Q13 News anchor Bill Wixey is an Emmy Award-winning journalist who has anchored and reported in Seattle since 1998.

Bill grew up in the Seattle area. He is a graduate of Lake Washington High School in Kirkland and the Edward R. Murrow School of Communication at Washington State University.

Bill has covered major news events all over the world. He reported from South Asia shortly after the 2005 Tsunami. He also reported from the devastating earthquake in Haiti, as well as the Olympic Games in Beijing, Vancouver and London.

Bill has won two Emmy awards for his anchoring and reporting. In 2003, Bill won an Emmy for his outstanding work as an anchor. He also won an Emmy in 2010 for “Bill’s Journey”, which documented his successful battle over Hodgkin’s Lymphoma. Bill was voted Western Washington Man of the Year in the “Best of Western Washington” contest in 2009. Bill received accolades for his 2005 “Mission of Hope” documentary, in which he traveled to Sri Lanka shortly after the devastating tsunami to document the recovery efforts.

Before coming to Q13 FOX, Bill was a principal anchor at Fox Sports Net, where he covered the Mariners during their amazing 116-win season of 2001. Prior to that, Bill worked as a sports anchor and reporter for KIRO-TV in Seattle. Bill covered two Super Bowls with the Packers while working in Green Bay, Wisconsin. He covered two Final Fours with the Arkansas Razorbacks during his time in Fort Smith, Arkansas. He launched his broadcasting career in Great Falls, Montana in 1991.

Bill is happy to donate time to worthy charity causes in the community. He is involved in charity ventures with the Ronald McDonald House, The Leukemia and Lymphoma Society, American Cancer Society, St. Jude’s Hospital, Junior Achievement and the Muscular Dystrophy Association.

In his spare time, Bill is usually playing hockey, golfing, reading, running, watching movies, or spending time with his kids. Bill lives in his hometown of Kirkland, Washington.


Recent Articles
  • Remembering the Buffalo Soldiers and Seattle’s connection with black soldiers

    SEATTLE — A wreath was recently laid at the feet of a statue at Evergreen-Washelli Cemetary. The statue is called American Doughboy Brings Home Victory to honor the soldiers who fought in WW1. The wreath was laid by the Northwest Buffalo Soldiers Museum. But who were the Buffalo Soldiers? The original Buffalo Soldiers were freed slaves who loved this country and earned the nickname in the late 1800s from Native Americans out of respect. “Because they said ‘you men have […]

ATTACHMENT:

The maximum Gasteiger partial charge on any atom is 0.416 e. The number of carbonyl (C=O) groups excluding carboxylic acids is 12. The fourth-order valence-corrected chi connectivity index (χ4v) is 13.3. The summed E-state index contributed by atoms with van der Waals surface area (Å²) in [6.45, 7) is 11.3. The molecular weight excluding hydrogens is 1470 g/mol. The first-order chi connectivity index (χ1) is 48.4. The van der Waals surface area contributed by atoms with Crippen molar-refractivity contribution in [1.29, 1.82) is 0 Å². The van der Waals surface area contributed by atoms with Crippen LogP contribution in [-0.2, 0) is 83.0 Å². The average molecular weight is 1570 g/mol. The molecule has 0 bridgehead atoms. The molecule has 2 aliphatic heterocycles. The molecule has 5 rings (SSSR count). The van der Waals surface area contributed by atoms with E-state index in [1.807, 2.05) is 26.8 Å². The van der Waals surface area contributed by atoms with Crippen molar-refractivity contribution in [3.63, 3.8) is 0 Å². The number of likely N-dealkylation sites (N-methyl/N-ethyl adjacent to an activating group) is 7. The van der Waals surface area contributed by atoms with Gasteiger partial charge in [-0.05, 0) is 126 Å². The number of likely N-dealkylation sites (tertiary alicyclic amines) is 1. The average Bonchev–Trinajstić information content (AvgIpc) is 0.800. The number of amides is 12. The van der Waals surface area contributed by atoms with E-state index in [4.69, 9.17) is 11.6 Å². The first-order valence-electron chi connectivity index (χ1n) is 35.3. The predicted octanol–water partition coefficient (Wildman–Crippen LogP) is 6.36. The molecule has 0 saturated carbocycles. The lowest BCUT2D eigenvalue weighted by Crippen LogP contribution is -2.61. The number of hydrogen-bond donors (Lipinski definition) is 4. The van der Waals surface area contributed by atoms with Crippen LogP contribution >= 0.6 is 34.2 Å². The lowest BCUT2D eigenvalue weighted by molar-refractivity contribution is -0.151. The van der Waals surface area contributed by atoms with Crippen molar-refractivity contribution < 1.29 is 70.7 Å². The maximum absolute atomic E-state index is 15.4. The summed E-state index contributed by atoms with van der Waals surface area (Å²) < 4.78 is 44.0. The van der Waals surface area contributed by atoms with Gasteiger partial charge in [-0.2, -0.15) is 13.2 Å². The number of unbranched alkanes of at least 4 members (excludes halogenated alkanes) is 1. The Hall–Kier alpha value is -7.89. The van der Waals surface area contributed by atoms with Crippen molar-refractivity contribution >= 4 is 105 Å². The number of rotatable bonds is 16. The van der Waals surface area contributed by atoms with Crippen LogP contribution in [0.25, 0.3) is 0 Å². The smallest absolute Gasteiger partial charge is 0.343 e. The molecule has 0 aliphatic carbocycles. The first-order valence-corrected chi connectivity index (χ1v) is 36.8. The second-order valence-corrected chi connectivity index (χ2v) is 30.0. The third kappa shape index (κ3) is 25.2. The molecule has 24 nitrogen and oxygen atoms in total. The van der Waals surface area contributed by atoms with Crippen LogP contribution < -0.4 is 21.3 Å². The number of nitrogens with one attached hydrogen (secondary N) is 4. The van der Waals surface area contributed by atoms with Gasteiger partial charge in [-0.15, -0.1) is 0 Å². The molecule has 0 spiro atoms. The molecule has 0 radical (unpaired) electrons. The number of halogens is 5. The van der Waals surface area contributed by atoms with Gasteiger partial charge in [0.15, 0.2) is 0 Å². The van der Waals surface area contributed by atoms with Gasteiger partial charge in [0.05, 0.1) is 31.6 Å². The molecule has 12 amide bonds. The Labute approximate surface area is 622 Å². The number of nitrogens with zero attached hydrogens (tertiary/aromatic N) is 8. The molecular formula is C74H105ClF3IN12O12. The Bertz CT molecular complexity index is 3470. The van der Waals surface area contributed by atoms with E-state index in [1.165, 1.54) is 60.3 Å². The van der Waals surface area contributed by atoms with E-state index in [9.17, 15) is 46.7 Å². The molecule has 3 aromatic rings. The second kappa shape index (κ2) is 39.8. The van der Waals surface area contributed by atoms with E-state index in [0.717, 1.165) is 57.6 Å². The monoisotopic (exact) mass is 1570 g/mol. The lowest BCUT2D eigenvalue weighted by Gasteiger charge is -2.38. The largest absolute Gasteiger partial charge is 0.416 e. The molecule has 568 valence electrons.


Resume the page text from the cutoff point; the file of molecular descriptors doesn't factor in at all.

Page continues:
• No stars, no scholarships: WWU rowing finds success the old-fashioned way

    Well before the break of dawn, they're out on the water. The Western Washington women’s crew is out almost every day, putting in more work before 6 a.m. than most of us would dare all day.

  • Born to be a baller: Small-town Lynden breeds basketball success through the generations

    Basketball: It's etched into the fabric of the Lynden community.

  • Remote Snohomish County base guards military secrets – and much more

    Nestled in the foothills of the Cascades, it's about the last place you'd expect to find a Navy base. But that's exactly what Naval Radio Station Jim Creek is.

  • Growing pains: Strict rules for legal pot businesses threaten booming industry

    ARLINGTON, Wash. — The first thing that hits you when you open the door and walk into the marijuana processing facility at Arlington’s Smokey Point Productions is the overwhelming smell of weed. And then, it’s the size of the place: 75,000 square feet, with 126 full-time employees mixing, extracting, packing and rolling marijuana in every form imaginable. But it wasn’t always like this. Much like the marijuana plants growing here, the family business started small. “My brother was awarded one […]

  • Growing up poor and hungry, local woman feeds our neighbors in need

    Victoria Austin knows what it’s like to struggle.

  • 5 Black Friday blunders to avoid

    A lot of people prepare for weeks to score the best Black Friday deals and knock out most of their Christmas shopping. Others wander into Black Friday, and experts say that's never a good idea.

  • ‘It’s what makes you survive:’ On USS Turner Joy, Navy veteran describes Vietnam’s final battle

    BREMERTON, Wash. — “As soon as I walk through there, I am 19 years old again,” says Doug Church, who was a teenaged Petty Officer onboard the USS Turner Joy. Church loves guiding tours and telling stories about the three years he spent on the Turner Joy, a Navy destroyer–now a floating museum in Bremerton—which was involved in the first and last battles of the Vietnam War. “There was shrapnel all over the deck from all the rounds we took. […]

  • 10 years later, Thunderbirds’ move to Kent has revitalized the franchise – and city

    KENT, Wash. – The Seattle Thunderbirds abandoned KeyArena almost ten years ago to move south to Kent. The move has given the hockey franchise a huge boost. “No question. It’s been a total turnaround,” said Thunderbirds vice president Colin Campbell. Ten years ago, The T-Birds were a Seattle franchise playing in an arena that that wasn’t built for hockey, so they jumped at the chance to break ground on a 62-hundred seat arena that they could call their own…in Kent. […]

  • From ‘glue pot to hot spot’: The Renaissance of the City of Kent

    KENT, Wash. – Back in the 1920s, the city of Kent was known as the Lettuce Capital of the World. It was largely a farming and industrial community, that made good use of its proximity to the rail line, transporting goods through the Kent Rail Station. Nearly a century later, those railroad tracks are playing a huge role in transforming the city into a new era. Borden Chemical owned the land adjacent the railroad tracks for over 40 years, but […]

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